Making a Difference in LGBTQ Lives  by  AJ Wolff

Manatee Gay Pride

We will put on our “Standing on the Side of Love” tees and join the celebration at the 4th Annual Manatee County Pride Festival on Saturday March 18th from noon to 6pm at Bradenton Riverwalk Pavilion area for an afternoon of fun, music, food and an opportunity to share our UU values at the MUUF booth.

MUUF’s Third Sunday Special Offering

The Special Collection in March will be March 19 and will benefit Prism Youth Initiative. This is a cause dear to my heart. I wish there had been such a place for my cousin in our youth when he tried to commit suicide because he was a transgender. Luckily it was a failed attempt, but a cry for help that was never really addressed. Today we talk about LGBTQ Equality but it is still very challenging to be a LGBTQ youth in these times. Please read on to learn about the important programs Prism offers.

Prism Youth Initiative is dedicated to supporting, affirming, encouraging and empowering the lesbian, gay, bisexual, transgender and questioning youth ages 13-23 of Manatee County. We are committed to doing this in an environment that is safe, hospitable, warm and welcoming.

Empowerment of our Youth

* Prism strives to empower our youth by facilitating Youth-led support groups.

* Prism provides advocacy and referrals for services. As well as education about bullying, suicide prevention, HIV prevention and other LGBTQ issues.

* Prism has a Youth Council which provides leadership training for our youth.

* Prism enhances our youth’s lives by involving them in community events as well as hosting field trips to theater, museums, etc.

* Prism provides a safe space for our youth ages13-23 to be themselves and build social support networks.

* Prism works with Manatee Children’s Services to provide services for youth ages 13-17

* Prism offers referrals for counseling if needed, that is provided (at no cost) by a licensed mental health counselor.

Prism is seeking donations to expand hours and fund a permanent Youth Center.


 Making a Difference in Cultural Diversity in Bradenton by Chris MacCormack

Bradenton is a community full of happy retired people, but there is also a struggling community of hard working people, recent immigrants, poor children and many people with special needs. According to Unidos Now the Hispanic population here is growing very rapidly. In this area, no one is surprised when a 75-year-old has a job or volunteers at Turning Point. Luckily, it seems to be recognized that the senior citizens in our area are still a vibrant part of society and have a lot to offer.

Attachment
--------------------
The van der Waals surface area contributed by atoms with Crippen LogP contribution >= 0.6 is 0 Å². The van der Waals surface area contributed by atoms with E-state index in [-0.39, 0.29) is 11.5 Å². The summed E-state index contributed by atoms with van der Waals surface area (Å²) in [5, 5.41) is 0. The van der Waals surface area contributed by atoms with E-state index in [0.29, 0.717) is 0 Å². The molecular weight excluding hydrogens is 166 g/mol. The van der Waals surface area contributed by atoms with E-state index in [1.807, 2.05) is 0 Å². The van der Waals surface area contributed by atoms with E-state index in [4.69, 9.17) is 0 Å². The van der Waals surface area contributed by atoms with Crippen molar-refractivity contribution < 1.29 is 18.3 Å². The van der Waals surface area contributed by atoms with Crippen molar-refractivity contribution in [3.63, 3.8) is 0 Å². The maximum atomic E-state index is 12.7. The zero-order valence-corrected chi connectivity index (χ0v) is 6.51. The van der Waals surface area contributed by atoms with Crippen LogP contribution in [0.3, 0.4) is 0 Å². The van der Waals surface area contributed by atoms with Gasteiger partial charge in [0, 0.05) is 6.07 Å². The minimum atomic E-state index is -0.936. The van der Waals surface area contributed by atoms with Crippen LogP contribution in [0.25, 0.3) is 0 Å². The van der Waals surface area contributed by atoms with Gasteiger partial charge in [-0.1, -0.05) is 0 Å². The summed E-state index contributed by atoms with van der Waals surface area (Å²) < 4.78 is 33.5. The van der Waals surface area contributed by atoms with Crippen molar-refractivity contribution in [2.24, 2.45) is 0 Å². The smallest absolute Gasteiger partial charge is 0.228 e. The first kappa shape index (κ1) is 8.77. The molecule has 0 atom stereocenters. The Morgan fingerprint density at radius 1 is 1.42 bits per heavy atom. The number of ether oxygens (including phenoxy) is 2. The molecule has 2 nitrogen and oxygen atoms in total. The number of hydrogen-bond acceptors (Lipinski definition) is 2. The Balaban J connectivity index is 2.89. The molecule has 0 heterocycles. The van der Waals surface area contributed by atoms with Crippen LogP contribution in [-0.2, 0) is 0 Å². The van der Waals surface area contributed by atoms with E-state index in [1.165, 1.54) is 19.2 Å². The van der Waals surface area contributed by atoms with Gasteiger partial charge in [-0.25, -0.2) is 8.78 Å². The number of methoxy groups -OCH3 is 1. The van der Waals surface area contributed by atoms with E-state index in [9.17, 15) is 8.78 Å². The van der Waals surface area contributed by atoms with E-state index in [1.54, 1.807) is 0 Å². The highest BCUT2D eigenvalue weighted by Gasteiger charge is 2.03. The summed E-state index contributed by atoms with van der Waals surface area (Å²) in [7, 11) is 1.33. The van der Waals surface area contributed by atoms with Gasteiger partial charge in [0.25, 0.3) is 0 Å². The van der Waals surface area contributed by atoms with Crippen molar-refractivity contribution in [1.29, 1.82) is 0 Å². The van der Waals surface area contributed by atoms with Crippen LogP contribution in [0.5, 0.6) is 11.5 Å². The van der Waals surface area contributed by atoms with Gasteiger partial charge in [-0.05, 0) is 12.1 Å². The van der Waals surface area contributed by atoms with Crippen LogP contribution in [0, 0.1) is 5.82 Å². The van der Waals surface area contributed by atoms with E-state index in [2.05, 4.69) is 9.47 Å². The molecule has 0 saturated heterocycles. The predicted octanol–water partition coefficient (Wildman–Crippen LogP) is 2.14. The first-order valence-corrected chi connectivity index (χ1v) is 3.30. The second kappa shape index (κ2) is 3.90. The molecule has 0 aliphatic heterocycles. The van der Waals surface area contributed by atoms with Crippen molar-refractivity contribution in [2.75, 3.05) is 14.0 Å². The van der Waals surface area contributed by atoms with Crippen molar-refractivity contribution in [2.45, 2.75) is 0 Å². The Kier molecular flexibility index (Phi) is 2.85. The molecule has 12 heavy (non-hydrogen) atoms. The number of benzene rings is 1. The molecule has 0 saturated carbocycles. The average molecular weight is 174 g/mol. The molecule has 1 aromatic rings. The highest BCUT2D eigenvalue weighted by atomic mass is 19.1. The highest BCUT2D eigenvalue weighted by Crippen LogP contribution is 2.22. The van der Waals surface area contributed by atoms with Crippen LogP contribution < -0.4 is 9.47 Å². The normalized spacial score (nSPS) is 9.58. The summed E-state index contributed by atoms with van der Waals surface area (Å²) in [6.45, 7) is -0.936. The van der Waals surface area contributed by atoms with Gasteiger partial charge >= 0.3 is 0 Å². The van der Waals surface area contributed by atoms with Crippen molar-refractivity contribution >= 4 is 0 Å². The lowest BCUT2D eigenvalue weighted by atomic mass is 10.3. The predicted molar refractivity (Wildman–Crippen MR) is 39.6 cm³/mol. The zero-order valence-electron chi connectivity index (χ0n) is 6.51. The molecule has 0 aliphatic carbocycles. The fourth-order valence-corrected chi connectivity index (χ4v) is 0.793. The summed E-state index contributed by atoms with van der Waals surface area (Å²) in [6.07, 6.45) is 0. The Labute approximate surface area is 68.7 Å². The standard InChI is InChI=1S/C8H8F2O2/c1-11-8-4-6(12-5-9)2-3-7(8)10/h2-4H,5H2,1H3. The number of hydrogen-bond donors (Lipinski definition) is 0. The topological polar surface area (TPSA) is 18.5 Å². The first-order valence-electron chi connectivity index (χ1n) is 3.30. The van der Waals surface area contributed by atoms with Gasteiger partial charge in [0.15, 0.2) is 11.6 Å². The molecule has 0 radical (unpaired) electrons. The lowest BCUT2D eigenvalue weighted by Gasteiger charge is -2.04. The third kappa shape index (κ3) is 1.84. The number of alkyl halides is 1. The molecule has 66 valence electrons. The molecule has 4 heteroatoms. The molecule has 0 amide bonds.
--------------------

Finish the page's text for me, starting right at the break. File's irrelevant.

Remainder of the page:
After I retired, I found I still needed structure in my life to get me going in the morning. I still needed the sense of satisfaction that I had done something useful with my day to help me sleep well at night. My one day a week volunteer teaching job at Project Light at 1104 14th St W, turned into a paid part-time director position last November. As a former Spanish and English teacher, I again work with wonderful appreciative students, and caring, mature and interesting teachers.

Project Light offers free classes ($30 registration fee to cover the cost of books) to immigrants in Bradenton 13 hours a week in the mornings or the evenings. We have farm workers, unemployed recent immigrants, landscapers, and well-educated immigrants who currently have jobs at Beall’s or McDonald’s from Mexico, many other Latin American countries, and Haiti. They range in age from 18- 89 and blend cheerfully in small group classes at five different levels of English.

Project Light is somewhat famous in Bradenton. This non-profit school, financed solely through donations and grants, was started 21 years ago by Sister Nora Brick and Ann and Ed Griffen as an English school that would be flexible enough to meet the schedules and complicated lives of immigrants. We still don’t

reprimand students that come 30 minutes late or disappear for three days or two months. My job is to help willing volunteers learn the ropes so they can teach a class once or twice a week on a regular schedule usually in the morning from 9-11:15. With all volunteer teachers, the students have a different teacher every day of the week. Certain teachers like discussing history or culture, explaining grammar, having casual conversation or playing games. The teachers communicate with a log and emails to stay coordinated regarding the work done in the textbooks. The teachers have told me that working at Project Light is a very enjoyable experience and many stay for years and years watching their students’ progress, go to college and get better jobs. Our youngest teacher is a 20-year-old SCF student and our oldest teacher is 84 with a Doctorate in Education.

I am glad that last November, I took the chance to fill my days again with worthwhile work. I don’t see why others my age should put excess value on their free time if they enjoy being part of a project, helping others with their talents, and perhaps earning some extra money. In summary, I would advise others, not to underestimate the possibilities in our community for them to find a place to serve and, at the same time, feel good about making a difference in Bradenton. If Project Light interests you, then speak to me, Carol Bearfield, Bernita Franzel, Jaime Canfield, Walter Pascal, Beverly Willis, or Judith Frye. They all have been working at Project Light as teachers or office support staff.